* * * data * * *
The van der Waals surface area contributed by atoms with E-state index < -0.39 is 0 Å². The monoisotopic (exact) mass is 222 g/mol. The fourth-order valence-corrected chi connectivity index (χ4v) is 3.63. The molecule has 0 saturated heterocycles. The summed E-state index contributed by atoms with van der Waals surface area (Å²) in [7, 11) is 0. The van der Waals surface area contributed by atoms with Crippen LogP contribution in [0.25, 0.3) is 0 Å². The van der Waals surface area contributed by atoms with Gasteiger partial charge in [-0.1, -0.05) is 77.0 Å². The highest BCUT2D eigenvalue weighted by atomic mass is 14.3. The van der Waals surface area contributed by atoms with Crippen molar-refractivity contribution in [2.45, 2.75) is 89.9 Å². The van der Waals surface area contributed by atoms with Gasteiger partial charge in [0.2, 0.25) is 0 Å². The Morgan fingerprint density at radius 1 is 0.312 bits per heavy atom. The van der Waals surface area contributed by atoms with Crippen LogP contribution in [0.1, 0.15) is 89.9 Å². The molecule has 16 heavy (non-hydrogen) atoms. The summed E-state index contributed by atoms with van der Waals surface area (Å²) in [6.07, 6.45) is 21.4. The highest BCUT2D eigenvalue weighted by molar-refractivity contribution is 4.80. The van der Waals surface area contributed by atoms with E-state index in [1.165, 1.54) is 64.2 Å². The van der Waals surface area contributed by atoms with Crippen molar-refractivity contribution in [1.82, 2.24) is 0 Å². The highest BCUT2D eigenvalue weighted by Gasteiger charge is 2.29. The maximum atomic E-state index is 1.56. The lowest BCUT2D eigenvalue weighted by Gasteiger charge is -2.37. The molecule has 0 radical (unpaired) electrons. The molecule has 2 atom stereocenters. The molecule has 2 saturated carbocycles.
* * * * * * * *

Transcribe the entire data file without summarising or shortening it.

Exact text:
The van der Waals surface area contributed by atoms with E-state index < -0.39 is 0 Å². The monoisotopic (exact) mass is 222 g/mol. The fourth-order valence-corrected chi connectivity index (χ4v) is 3.63. The molecule has 0 saturated heterocycles. The summed E-state index contributed by atoms with van der Waals surface area (Å²) in [7, 11) is 0. The van der Waals surface area contributed by atoms with Crippen LogP contribution in [0.25, 0.3) is 0 Å². The van der Waals surface area contributed by atoms with Gasteiger partial charge in [-0.1, -0.05) is 77.0 Å². The highest BCUT2D eigenvalue weighted by atomic mass is 14.3. The van der Waals surface area contributed by atoms with Crippen molar-refractivity contribution in [2.45, 2.75) is 89.9 Å². The van der Waals surface area contributed by atoms with Gasteiger partial charge in [0.2, 0.25) is 0 Å². The Morgan fingerprint density at radius 1 is 0.312 bits per heavy atom. The van der Waals surface area contributed by atoms with Crippen LogP contribution in [0.1, 0.15) is 89.9 Å². The molecule has 16 heavy (non-hydrogen) atoms. The summed E-state index contributed by atoms with van der Waals surface area (Å²) in [6.07, 6.45) is 21.4. The highest BCUT2D eigenvalue weighted by molar-refractivity contribution is 4.80. The van der Waals surface area contributed by atoms with E-state index in [1.165, 1.54) is 64.2 Å². The van der Waals surface area contributed by atoms with Crippen molar-refractivity contribution in [1.82, 2.24) is 0 Å². The highest BCUT2D eigenvalue weighted by Gasteiger charge is 2.29. The maximum atomic E-state index is 1.56. The lowest BCUT2D eigenvalue weighted by Gasteiger charge is -2.37. The molecule has 0 radical (unpaired) electrons. The molecule has 2 atom stereocenters. The molecule has 2 saturated carbocycles.